Rodrigo Suarez is the head of innovation at Piermont Bank, a relatively new commercial bank that got its charter in 2019. Suarez has been in the financial services industry for a little over 10 years. He began his career with First Manhattan Consulting Group, consulting and management consulting for financial institutions in the U.S. and Latin America. His projects focused on go-to-market strategy, product development, operational effectiveness, and other aspects of financial innovation. In 2018, he started running INV Fintech, a startup accelerator program in partnership with Fiserv, mentoring multiple early stage companies and significantly expanding the program’s corporate ecosystem.
Suarez started working at Piermont Bank in June 2019. As head of innovation, Suarez drives Piermont’s banking-as-a-service offering but he takes care of the business side of things, helping Piermont’s fintech clients offer banking products and services to their users.
Piermont Bank has transitioned to a hybrid work model, with time split between the office and home. Monday through Wednesday, employees come in and Thursday and Friday are days when they work from home. Suarez wakes up around 6:30 a.m., exercises on the Peloton bike for a little bit, reads the day’s news with a cup of coffee and catches up on a few fintech newsletters he’s subscribed to. Suarez’s workday kicks off shortly after and he keeps a busy schedule, launching into emails, calls and meetings.
He says banks that offer banking-as-a-service will sometimes delegate their work to API providers but Piermont Bank works very closely with the fintechs it partners with.
“The first thing I do is talk to a fintech that we’re either already live with or one that we’re working to implement, or a fintech that’s talking to us because they want to work with us to bring their financial service products to the market,” says Suarez.
Because Suarez doesn’t have breakfast, he takes an early lunch around 11:30 a.m or noon. After a round of calls and meetings, he’ll either have a sweet, green salad or whip something up at home before progressing into the afternoon with another round of calls and meetings.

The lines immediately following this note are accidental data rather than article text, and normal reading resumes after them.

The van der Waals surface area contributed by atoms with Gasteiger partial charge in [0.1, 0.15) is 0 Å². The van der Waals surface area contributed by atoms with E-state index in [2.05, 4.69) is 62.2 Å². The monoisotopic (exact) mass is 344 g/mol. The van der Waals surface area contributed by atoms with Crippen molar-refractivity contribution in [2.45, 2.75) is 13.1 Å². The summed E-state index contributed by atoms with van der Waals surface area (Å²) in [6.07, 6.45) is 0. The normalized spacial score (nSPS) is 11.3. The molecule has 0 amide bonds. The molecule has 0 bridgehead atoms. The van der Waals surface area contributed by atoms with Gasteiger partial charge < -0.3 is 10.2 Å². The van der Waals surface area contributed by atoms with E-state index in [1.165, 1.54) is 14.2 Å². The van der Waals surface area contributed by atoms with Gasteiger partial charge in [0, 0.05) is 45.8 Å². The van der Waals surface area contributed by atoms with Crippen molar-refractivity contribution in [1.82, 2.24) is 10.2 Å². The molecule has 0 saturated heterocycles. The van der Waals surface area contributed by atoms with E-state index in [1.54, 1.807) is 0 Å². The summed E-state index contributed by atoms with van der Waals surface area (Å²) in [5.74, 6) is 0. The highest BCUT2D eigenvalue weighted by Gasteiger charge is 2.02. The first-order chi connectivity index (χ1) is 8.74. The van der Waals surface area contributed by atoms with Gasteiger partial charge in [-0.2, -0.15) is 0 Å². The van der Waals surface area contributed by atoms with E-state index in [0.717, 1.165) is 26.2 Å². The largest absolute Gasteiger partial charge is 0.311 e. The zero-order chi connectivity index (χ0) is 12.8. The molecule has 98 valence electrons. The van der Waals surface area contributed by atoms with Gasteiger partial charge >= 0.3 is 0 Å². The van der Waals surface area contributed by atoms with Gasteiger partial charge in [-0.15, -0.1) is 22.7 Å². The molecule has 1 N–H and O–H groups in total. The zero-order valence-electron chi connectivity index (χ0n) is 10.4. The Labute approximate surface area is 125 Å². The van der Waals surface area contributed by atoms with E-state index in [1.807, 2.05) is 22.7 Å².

Piermont operates more like a startup or a fintech than a bank, with a flat structure that promotes heavy communication and allows quick decisions. Suarez’s line of work asks him to collaborate closely with a few other key people at Piermont, like the chief risk officer, chief banking officer and chief credit officer, all of whom come into play as he works to onboard fintechs with Piermont. Suarez often needs their expertise to ensure that fintechs get the right oversight and compliance needed to take them to the market.
Suarez says that the fintechs that take more time and attention are usually those that are transitioning from working with another bank to working with Piermont. Closing a fintech or working with it in the final stage of onboarding requires consistent, close review and finalizing due diligence.
“There are a lot more things that we need to look at to be able to transition their existing client base from the previous bank that they were working with to us, making sure that that transition is smooth, reviewing other parameters that we need to make sure are there from a compliance perspective,” says Suarez.
If Suarez is not onboarding new fintech clients, he’s talking to current ones that are live with Piermont’s service, to check on their progress, make sure that they’re satisfied with the Piermont, and address and review any questions or concerns that have come up since they last spoke.
“I had a call with a fintech that…is bringing on additional users into their platform later this week,” says Suarez. “So that was a good achievement…seeing something that a few weeks ago was more of an idea become now like a reality and something that’s actually out in the market.”
Suarez will typically disconnect from work around 5:30 p.m, but because he works with a lot of people on the west coast, he will sometimes go back and answer a few more emails later in the day, or sometimes take a quick call.
Around 6:30 p.m., he and his wife will make dinner together. Being Mexican, the couple gets a little bit nostalgic for their time growing up in Mexico, so dinners are often Mexican-themed. One of their favorite things to cook is black mole, and other times they make tacos or ceviche. Their love of Mexican food is quickly followed by their love of Italian food, and the couple will often source recipes from the New York Times cooking app to make pasta.
Suarez will also walk their dog, Moo — named for its black and white spots and found as an abandoned puppy when they visited Mexico in November 2019 — around Fort Greene Park in New York City. The couple will also wind down with a bit of television — these days, they’re watching HBO’s Mare of Easttown.
As much as Suarez enjoys his work, he’s looking to make a few tweaks in his day to day life.
“One of the things maybe that I’m working to change is to gradually free up more of my time to be able to focus on other activities,” says Suarez. “And [have] a little bit more breathing room towards the end of the day to unwind a little bit right now. The nature of the work is quite intense.”